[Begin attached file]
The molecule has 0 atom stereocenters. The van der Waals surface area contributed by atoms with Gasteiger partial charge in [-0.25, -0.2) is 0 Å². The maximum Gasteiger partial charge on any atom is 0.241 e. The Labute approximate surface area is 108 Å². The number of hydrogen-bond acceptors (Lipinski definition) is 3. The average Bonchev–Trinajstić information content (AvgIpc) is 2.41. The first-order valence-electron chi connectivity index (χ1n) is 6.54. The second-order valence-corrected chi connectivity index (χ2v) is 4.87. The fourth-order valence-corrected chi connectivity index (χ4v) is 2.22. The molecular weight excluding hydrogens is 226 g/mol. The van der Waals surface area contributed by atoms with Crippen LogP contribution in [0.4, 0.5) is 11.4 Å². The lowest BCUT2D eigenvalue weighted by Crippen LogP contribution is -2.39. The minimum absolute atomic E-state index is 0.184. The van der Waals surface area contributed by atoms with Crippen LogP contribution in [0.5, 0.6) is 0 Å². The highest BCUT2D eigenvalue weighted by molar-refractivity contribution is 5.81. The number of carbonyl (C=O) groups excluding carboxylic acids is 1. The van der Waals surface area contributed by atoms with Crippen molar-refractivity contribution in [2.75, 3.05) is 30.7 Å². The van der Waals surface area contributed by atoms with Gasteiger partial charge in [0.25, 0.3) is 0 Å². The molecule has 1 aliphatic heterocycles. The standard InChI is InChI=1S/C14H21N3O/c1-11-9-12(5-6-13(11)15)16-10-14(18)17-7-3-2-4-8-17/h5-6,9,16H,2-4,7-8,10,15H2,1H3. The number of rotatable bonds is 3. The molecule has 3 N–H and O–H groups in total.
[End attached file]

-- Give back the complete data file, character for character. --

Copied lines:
The molecule has 0 atom stereocenters. The van der Waals surface area contributed by atoms with Gasteiger partial charge in [-0.25, -0.2) is 0 Å². The maximum Gasteiger partial charge on any atom is 0.241 e. The Labute approximate surface area is 108 Å². The number of hydrogen-bond acceptors (Lipinski definition) is 3. The average Bonchev–Trinajstić information content (AvgIpc) is 2.41. The first-order valence-electron chi connectivity index (χ1n) is 6.54. The second-order valence-corrected chi connectivity index (χ2v) is 4.87. The fourth-order valence-corrected chi connectivity index (χ4v) is 2.22. The molecular weight excluding hydrogens is 226 g/mol. The van der Waals surface area contributed by atoms with Crippen LogP contribution in [0.4, 0.5) is 11.4 Å². The lowest BCUT2D eigenvalue weighted by Crippen LogP contribution is -2.39. The minimum absolute atomic E-state index is 0.184. The van der Waals surface area contributed by atoms with Crippen LogP contribution in [0.5, 0.6) is 0 Å². The highest BCUT2D eigenvalue weighted by molar-refractivity contribution is 5.81. The number of carbonyl (C=O) groups excluding carboxylic acids is 1. The van der Waals surface area contributed by atoms with Crippen molar-refractivity contribution in [2.75, 3.05) is 30.7 Å². The van der Waals surface area contributed by atoms with Gasteiger partial charge in [0.25, 0.3) is 0 Å². The molecule has 1 aliphatic heterocycles. The standard InChI is InChI=1S/C14H21N3O/c1-11-9-12(5-6-13(11)15)16-10-14(18)17-7-3-2-4-8-17/h5-6,9,16H,2-4,7-8,10,15H2,1H3. The number of rotatable bonds is 3. The molecule has 3 N–H and O–H groups in total.